A new mother receives breastfeeding support during a postnatal check up in Gowainghat Upazila, Sylhet, Bangladesh as part of the MaMoni Project. Photo: Save the Children
Saturday, September 13th is World Sepsis Day. Pneumonia, sepsis, meningitis, tetanus and diarrhea account for 794,000 (28 percent of) newborn deaths each year. Globally, sepsis also kills 100,000 new mothers each year.
Depsite these grim statistics there have been several promising research studies like the COMBINE study in Ethiopia and the chlorhexidine for umbilical cord care country program in Nepal that are showing signs of combatting newborn sepsis.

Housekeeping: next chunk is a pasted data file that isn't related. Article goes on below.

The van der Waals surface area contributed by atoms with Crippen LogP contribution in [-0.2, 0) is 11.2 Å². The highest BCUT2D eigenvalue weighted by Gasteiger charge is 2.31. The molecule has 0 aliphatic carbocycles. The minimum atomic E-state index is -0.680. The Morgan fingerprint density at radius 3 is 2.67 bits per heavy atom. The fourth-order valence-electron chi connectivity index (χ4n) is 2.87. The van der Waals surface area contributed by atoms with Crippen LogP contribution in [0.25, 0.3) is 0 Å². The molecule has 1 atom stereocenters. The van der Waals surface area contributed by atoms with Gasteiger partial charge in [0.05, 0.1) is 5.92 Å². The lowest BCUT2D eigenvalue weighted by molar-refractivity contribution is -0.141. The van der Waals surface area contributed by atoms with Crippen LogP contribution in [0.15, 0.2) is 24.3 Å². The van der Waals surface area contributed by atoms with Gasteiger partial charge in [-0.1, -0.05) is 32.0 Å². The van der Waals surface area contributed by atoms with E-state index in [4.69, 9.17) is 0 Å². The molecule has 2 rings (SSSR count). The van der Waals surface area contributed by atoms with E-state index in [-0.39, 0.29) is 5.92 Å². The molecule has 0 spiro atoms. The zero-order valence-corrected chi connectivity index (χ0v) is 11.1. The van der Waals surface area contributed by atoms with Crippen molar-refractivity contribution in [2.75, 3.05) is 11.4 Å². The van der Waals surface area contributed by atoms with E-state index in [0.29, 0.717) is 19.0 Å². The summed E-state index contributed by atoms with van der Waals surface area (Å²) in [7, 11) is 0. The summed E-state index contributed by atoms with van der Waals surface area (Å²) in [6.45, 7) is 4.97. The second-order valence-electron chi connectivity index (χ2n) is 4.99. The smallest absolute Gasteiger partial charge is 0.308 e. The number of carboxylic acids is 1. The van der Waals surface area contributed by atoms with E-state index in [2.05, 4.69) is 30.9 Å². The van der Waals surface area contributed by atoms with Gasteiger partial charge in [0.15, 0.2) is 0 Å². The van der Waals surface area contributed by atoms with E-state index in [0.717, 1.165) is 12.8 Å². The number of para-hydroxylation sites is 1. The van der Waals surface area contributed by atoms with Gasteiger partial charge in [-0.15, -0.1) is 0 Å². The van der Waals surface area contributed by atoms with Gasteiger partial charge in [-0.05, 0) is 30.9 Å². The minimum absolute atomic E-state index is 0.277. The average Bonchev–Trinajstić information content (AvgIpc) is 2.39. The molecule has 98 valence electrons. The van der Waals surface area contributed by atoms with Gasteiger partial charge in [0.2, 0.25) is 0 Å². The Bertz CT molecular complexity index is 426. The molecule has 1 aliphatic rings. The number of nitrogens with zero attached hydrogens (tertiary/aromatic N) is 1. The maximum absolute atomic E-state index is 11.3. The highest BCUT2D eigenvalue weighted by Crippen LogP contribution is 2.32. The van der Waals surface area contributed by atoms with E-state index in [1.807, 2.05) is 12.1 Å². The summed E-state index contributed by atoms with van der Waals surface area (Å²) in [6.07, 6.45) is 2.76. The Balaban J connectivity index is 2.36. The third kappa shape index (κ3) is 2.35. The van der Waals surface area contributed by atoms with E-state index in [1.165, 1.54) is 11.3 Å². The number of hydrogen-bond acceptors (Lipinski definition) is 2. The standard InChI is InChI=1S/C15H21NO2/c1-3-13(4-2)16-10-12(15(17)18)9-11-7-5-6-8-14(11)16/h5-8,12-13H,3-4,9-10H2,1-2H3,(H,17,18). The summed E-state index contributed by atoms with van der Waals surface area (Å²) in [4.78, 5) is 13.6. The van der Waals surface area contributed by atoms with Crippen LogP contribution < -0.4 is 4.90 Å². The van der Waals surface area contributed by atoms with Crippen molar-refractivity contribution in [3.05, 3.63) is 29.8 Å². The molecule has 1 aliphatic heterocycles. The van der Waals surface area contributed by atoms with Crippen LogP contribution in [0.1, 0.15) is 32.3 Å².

From the training perspective, the Global Health Media Project, a partner organization with HNN, produced a video on how health workers can recognize and treat newborn sepsis. Efforts like this can be a boon to health workers who are not able to get easily receive refresher training on how to indentify, treat and refer cases of sepsis.
This World Sepsis Day raise your voice to let you friends, family and colleagues know about just how widespread the problem of sepsis is.